The Heart of the Matter

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heart health - maritime wellness

Healthy food in heart and cholesterol diet concept on vintage boards

Heart disease is running rampant throughout the United States. While over 600,000 people die of it annually, there are millions more who live “with” heart disease. These individuals fight every day to uphold the quality of their lives that the disease adversely impacts. Studies show that heart disease sufferers have higher instances of depression and those who live through a heart failure reported an 80% decrease in their quality of life.

The heart is about the size of an adult fist and is best known for its pumping action that circulates nearly 2,000 gallons of blood daily bringing water, nutrients and oxygen to every part of the body. The heart is also a part of an electrical system that manages the rate and rhythm of a heartbeat. When the heart gets sick or malfunctions, it generally falls into two types of problems: one where blood cannot reach the heart due to blockage or when the electrical system shorts out. We generally define these problems as different types of heart disease.

While we do not always know the direct causes of heart disease, we do know that if we address the general risk factors, we can minimize or even eliminate the effects of the disease. Modifiable risk factors, such as high blood pressure, smoking, obesity, high triglyceride levels and changing lifestyle behaviors to reduce risk can alter all diabetes. Many potential lifestyle alterations like quitting smoking are widely discussed, yet there are others that are lesser known.

1. Hydrate: Your blood is about 94% water. Without water, blood gets thick and less viscous. A 2016 study conducted at University of Arkansas – Fayetteville demonstrated that just mild dehydration caused impairment to vascular function nearly as much as smoking a cigarette.

2. The Big Fat & Cholesterol Reversal: The 1950’s hypothesis that saturated fat and cholesterol should not be consumed due to their poor impact on heart health is no longer supported by research. While cholesterol (saturated fat’s partner in foods) is a concern for those with heart disease it is the cholesterol the body makes on its own that is the concern.

“Despite popular belief among doctors and the public, the conceptual model of dietary saturated fat clogging a pipe is just plain wrong. … studies showed no association between saturated fat consumption and (1) all-cause mortality, (2) coronary heart disease (CHD), (3) CHD mortality, (4) ischemic stroke or (5) type 2 diabetes in healthy adults,” according to the British Journal of Sports Medicine (April 25, 2017). The review also said that “LDL cholesterol is not associated with cardiovascular disease and is inversely associated with all-cause mortality.” The statement is supported by UCLA David Gaffen School of Medicine (2009), where they found that 75% of heart attack victims have “normal” levels of LDL.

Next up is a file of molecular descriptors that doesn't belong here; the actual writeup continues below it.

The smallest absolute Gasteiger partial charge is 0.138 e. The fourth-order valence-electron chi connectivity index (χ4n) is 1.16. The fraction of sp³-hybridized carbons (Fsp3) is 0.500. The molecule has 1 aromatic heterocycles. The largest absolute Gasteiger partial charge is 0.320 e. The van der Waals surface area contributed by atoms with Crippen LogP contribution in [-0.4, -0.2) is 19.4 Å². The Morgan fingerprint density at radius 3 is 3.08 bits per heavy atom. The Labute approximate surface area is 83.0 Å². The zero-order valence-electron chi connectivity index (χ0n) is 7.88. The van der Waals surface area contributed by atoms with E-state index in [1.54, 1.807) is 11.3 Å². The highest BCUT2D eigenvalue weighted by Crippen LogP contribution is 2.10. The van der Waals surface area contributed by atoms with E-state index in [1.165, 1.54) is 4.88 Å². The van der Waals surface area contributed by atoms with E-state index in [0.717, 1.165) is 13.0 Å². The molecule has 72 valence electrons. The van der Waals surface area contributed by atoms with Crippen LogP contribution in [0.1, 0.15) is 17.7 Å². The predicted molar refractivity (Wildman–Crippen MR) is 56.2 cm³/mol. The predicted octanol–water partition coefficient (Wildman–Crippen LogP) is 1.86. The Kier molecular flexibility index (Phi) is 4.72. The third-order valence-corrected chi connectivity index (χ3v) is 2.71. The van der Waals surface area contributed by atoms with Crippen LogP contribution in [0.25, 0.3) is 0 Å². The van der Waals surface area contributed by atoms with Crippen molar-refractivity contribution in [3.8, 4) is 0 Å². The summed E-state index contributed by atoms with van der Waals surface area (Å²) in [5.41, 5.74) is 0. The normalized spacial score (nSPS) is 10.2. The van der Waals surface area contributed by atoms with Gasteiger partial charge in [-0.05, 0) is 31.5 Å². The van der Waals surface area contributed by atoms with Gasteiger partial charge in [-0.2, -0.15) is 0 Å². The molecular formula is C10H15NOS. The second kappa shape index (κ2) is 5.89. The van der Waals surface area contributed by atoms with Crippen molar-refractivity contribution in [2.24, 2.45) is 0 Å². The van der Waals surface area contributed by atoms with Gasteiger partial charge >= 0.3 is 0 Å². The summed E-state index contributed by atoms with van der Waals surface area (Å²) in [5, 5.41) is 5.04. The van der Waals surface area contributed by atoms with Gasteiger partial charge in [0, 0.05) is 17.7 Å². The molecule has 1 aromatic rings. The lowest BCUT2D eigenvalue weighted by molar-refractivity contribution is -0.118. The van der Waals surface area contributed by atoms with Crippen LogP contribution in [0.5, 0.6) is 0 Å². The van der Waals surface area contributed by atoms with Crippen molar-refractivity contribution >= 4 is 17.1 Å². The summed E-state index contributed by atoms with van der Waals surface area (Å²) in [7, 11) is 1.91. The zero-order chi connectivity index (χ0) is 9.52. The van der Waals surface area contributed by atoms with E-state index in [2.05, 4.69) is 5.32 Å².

Saturated fats can be a part of a heart healthy diet, and can decrease the risk of heart disease. Nuts, seeds, avocados, fish, whole eggs, quality meats and quality oils, such as extra virgin olive oil and coconut oil are worth another look.

One risk factor for the largest subset of heart disease sufferers (those with coronary artery disease) is the consumption of sugar. This has been shown to raise triglycerides, LDL, blood pressure and produces fat in the body. Eliminating added sugars and those items that produce high sugar levels in the blood might be a great move toward protecting your heart.

3. The Heartbeat Variation: A normal resting heart rate depends on age, but generally lies between 50-100 beats per minute. The lower side of that number is an indication of stronger heart health. Wearables with heart rate monitoring are a great way to track this simple metric or you can calculate it manually by placing fingers on your neck pulse and counting beats per minute. Rapid fluctuations and elevations over time in resting heart rate can be discussed with your doctor.  

The heart also strengthens with rate variation. Targeting your heart rate into a healthy zone while exercising can help ignite muscle growth. Target numbers vary between 180 minus your age (Example: At 21 years of age, your target zone is 159) all the way up to 220 minus your age, giving you the upper end of the heart rate zone. A heart monitor watch or device can give you close to real time feedback on heart rate to help you hone in on heart health. If you are new to varying your heart rate, get some help from a professional trainer and target activities that will help you build strength with enjoyment.

Nothing in this article constitutes medical advice. All medical advice should be sought from a medical professional.

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